- Run towards a calling – Creating a sustained lifestyle involves having a post-career plan to work on once you’ve left your job. The plan could be to discover your sustained lifestyle calling or, if you already know what you want to do, how to make that sustained lifestyle a reality. Painting a picture in your head of what it will look like will help you get excited about bringing it to life.
- Be clear on your decision criteria – Deciding what your sustained lifestyle looks like means being very honest with yourself about your decision criteria. Is a continuous income important or necessary? Will you need something to keep feeding your ego? Is flexibility important to say no to things? There are no right or wrong answers to the criteria, but be deliberate in defining it. This Excel-based assessment tool will help you think through your criteria using nine crucial elements of satisfaction.
- Make each day have a purpose – I have a theme for each day of the week that focuses on some aspect of my vocation; Monday is Amazon book announcement day; Tuesday is article writing day (Yes, I am writing this article on a Tuesday); Wednesday is tutoring day, etc. While I can move things around on schedule, I know what my main activities will be each day of the week.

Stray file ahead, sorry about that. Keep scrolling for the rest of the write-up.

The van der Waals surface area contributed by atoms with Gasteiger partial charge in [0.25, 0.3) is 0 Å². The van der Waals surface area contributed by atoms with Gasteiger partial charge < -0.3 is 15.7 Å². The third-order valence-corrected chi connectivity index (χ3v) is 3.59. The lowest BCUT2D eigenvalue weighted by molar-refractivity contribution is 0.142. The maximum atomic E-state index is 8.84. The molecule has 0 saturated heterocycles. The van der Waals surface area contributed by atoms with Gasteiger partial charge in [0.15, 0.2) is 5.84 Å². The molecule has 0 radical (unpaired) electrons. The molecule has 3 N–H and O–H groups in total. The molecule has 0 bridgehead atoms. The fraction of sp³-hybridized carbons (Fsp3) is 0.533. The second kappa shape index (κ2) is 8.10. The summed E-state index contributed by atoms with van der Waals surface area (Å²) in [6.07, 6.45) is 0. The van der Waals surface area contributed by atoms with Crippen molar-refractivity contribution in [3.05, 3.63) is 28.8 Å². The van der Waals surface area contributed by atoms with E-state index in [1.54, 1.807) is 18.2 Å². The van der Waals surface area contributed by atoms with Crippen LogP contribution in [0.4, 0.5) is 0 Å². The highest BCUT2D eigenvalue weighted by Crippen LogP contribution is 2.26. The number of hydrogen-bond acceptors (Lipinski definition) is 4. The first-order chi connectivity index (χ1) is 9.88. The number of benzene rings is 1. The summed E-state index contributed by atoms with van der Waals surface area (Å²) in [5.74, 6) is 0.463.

- Agree on the guiding principles with your spouse/partner – Patty and I have several guiding principles about our sustained lifestyle, the most important being the freedom to do what we want from where we want. We like to travel and regularly take winter walks to warmer weather. We can continue publishing books and I can write no matter where we are. Having an understanding between you and your spouse/partner about what is important and what you want to protect is crucial to a sustained and happy lifestyle.
- Have at least one goal you are working towards – After my father-in-law sold his locksmith business, he pursued other hobbies that kept him growing, most notably photography. Having goals not only keeps you learning, but also satisfies the need for a sense of accomplishment.
- Responsible – I am a member of a men’s business group that meets twice a month. Three of us want to lose a few extra pounds, so we agree that before each meeting we will share our current weight. It’s amazing how much more I think about what I consume because I don’t want to report poor progress to my colleagues. Being accountable to someone else helps you focus on your goal and work harder to achieve it.
- Be aware of what stresses you – Maintaining a wide distance between achievement and stress means being honest with yourself about what stresses you and putting things in their place to keep stress to a minimum. Know your stressors and keep them under control.
- Create a comfortable space – I have a standing desk in our living room with three monitors and a big screen TV on the wall. Every morning, after I have my first cup of coffee, I go to my workstation and use it throughout the day. It’s a very comfortable setup that I enjoy and don’t mind spending time on.
Whether you’re nearing retirement age, or just thinking about it, keep the concept of a sustained lifestyle front and center. Think high performance and low stress.